How to Buy an Early Viper without Getting Defanged

Snakes alive!

Launched in 1992, the first-generation Dodge Viper RT/10 roadster was about as sparse and raw as anything new you could buy at the time. The production car retained much of the concept’s wild appeal and boasted a truck-based 8.0-liter V-10 engine good for 400 horsepower and 465 lb-ft of torque—more than enough power to grab attention. It didn’t have traction or stability control—or exterior door handles. The flexible plastic side windows were removable. A fabric top was optional. (A hard fiberglass version was made available in 1994.) Driving the car was like going 10 rounds in a heavyweight prize fight—drivers emerged tired, beat up, and overheated while taking care not to burn their legs on the side-pipe exhaust.

The big news for the second-generation Viper was the introduction of the GTS coupe with 450 hp in 1996. This car, launched in the now-iconic blue with white stripe livery, was a Shelby Daytona Coupe of sorts for a new age, complete with a double-bubble roof for helmet clearance. Although the car was still plenty raw, niceties such as air-conditioning, power windows and locks, and airbags were now part of the package. The RT/10 roadsters received similar upgrades from ’97 on (plus ABS from 2001). The second-generation car ended production in 2002 to make way for the all-new, third-gen Viper.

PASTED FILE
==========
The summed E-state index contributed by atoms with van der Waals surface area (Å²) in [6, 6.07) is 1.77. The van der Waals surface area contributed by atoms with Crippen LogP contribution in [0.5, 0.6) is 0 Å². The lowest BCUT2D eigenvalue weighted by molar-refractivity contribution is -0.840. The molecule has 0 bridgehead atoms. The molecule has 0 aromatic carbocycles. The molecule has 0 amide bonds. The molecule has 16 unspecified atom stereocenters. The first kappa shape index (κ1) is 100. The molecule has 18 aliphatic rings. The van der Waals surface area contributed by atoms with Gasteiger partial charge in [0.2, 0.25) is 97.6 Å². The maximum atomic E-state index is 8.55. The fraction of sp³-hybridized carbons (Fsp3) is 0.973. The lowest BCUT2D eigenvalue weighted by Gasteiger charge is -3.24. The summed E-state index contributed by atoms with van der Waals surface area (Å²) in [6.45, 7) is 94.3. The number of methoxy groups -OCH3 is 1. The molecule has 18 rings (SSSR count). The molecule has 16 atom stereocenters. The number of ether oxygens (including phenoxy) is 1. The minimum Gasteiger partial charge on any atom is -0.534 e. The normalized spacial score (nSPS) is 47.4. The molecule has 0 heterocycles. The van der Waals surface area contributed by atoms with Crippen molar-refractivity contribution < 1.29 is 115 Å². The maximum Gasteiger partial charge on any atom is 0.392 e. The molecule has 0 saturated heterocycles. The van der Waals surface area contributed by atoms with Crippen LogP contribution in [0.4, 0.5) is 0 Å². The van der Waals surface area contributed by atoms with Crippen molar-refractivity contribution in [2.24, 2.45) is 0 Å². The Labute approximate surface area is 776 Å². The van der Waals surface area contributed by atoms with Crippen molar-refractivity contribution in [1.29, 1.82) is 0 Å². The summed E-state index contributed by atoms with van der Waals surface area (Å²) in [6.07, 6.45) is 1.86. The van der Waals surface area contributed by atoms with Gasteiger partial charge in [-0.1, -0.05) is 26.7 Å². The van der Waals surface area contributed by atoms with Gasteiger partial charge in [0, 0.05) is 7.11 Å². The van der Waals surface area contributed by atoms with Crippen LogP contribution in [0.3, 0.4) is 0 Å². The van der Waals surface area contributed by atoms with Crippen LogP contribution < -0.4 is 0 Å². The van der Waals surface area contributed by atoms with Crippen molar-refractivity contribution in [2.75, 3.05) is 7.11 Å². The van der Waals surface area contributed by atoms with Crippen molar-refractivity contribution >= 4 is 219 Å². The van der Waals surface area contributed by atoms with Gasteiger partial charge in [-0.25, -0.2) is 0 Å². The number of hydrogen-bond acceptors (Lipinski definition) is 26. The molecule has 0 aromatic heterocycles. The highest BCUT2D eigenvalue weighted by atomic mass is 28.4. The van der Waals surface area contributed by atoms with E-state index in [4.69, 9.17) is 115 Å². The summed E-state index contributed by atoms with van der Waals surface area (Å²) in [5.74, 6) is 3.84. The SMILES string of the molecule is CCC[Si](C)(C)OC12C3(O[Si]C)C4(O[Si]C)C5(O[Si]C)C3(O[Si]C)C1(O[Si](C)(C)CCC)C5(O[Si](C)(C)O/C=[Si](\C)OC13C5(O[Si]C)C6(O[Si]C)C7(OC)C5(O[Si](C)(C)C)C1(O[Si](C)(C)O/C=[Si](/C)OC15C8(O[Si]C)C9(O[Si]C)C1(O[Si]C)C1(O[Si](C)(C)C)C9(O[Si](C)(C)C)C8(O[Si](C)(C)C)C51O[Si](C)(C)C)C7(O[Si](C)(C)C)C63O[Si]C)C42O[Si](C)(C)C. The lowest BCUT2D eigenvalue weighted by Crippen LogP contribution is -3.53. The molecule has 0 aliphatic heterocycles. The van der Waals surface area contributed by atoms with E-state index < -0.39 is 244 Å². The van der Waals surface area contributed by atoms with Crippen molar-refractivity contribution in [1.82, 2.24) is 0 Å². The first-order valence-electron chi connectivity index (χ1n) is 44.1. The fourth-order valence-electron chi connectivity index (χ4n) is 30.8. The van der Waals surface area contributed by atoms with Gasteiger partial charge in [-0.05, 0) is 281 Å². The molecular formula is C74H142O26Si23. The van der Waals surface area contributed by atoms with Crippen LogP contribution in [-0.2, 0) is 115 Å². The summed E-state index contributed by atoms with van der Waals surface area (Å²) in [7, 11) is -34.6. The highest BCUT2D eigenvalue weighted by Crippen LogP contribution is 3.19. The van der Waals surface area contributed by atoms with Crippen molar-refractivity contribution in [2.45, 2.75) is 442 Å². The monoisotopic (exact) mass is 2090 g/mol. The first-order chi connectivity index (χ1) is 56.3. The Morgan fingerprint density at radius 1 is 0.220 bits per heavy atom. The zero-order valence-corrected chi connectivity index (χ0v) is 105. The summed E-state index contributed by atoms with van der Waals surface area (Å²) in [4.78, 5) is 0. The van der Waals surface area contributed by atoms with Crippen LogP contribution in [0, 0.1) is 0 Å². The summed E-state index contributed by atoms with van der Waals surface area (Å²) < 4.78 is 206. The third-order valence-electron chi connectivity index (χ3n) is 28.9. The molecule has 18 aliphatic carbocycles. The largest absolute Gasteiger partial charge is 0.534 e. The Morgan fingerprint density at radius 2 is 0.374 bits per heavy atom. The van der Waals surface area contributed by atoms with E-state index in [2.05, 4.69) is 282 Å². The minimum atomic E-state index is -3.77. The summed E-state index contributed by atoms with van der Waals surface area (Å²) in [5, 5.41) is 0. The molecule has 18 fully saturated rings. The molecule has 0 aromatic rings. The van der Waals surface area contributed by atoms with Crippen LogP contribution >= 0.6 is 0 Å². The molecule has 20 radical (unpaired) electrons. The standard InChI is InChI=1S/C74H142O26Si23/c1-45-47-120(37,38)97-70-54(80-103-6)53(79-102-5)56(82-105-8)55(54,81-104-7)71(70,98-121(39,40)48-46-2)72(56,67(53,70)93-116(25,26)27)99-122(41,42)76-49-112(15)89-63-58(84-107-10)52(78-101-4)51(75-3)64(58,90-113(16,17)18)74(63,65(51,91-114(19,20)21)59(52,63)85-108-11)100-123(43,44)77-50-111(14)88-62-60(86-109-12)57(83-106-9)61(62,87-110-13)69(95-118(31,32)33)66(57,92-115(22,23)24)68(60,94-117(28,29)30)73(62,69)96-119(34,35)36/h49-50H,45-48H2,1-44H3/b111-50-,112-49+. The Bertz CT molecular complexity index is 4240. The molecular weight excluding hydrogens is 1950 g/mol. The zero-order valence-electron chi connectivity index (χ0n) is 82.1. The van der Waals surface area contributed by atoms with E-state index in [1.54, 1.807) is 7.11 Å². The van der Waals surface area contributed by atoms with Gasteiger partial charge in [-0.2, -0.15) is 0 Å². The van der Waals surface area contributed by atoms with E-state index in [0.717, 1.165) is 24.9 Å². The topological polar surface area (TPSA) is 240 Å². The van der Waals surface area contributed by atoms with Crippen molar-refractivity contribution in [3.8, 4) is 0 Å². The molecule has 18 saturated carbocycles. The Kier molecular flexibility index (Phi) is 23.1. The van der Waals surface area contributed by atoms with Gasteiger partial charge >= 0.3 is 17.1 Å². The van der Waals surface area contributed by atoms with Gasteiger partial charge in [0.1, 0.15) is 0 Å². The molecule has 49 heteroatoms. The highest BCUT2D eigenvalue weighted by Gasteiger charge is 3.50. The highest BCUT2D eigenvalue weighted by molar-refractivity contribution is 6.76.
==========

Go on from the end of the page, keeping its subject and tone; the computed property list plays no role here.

So which early Viper is the best to buy today? Bernie Katz of ViperExchange/BJ Motors in Tomball, Texas—the self-proclaimed largest Viper dealer in the world—shared his insights with us.

Automobile: Viper owners are getting younger.

Bernie Katz: There’s a whole new generation of buyers. I see the next generation really getting involved in buying the older Vipers. To them, it’s really the last of the American muscle cars.

AM: Prices have hit bottom and are on the rise.

BK: We’ve definitely seen an increase in prices for these cars. I think we have some influence on driving the market a little bit. The cars are moving fairly quickly; the collector interest is definitely there. The 1992 first-year cars are getting hard to find. I’ve been searching high and low to find them.

AM: Interested in an investment-grade Viper? Try these …

BK: The ’98 GTS-R [only 100 built for racing homologation purposes] and the American Club Racer (ACR) models of the gen-two coupes—especially the ’01 and ’02 cars because they had ABS. The ’96 GTS, they built 1,166 cars. And the car that’s actually a little bit more collectible, in my opinion, is the ’97. They had so much demand for the ’96 blue-and-white GTS that they built 435 ’97s. The way you differentiate them is the stripes don’t go all the way through the trunk hatch as the ’96s do.

AM: Are there any strengths or weaknesses to early Vipers?

BK: The gen-two cars are very modifiable between ’94 and ’99 because of the forged internals. Also, the cars are very hand-built, so you have a lot [of assembly] with shims. You’re going to have door sag on gen twos. Earlier cars had issues with leaking head gaskets, so you’re going to want to check for that.

What to Pay: 1992-2002 Dodge Viper

1992 RT/10: $27,900

1996 GTS: $36,500

2002 RT/10: $42,500

2002 GTS: $48,500

*Average value sourced from Hagerty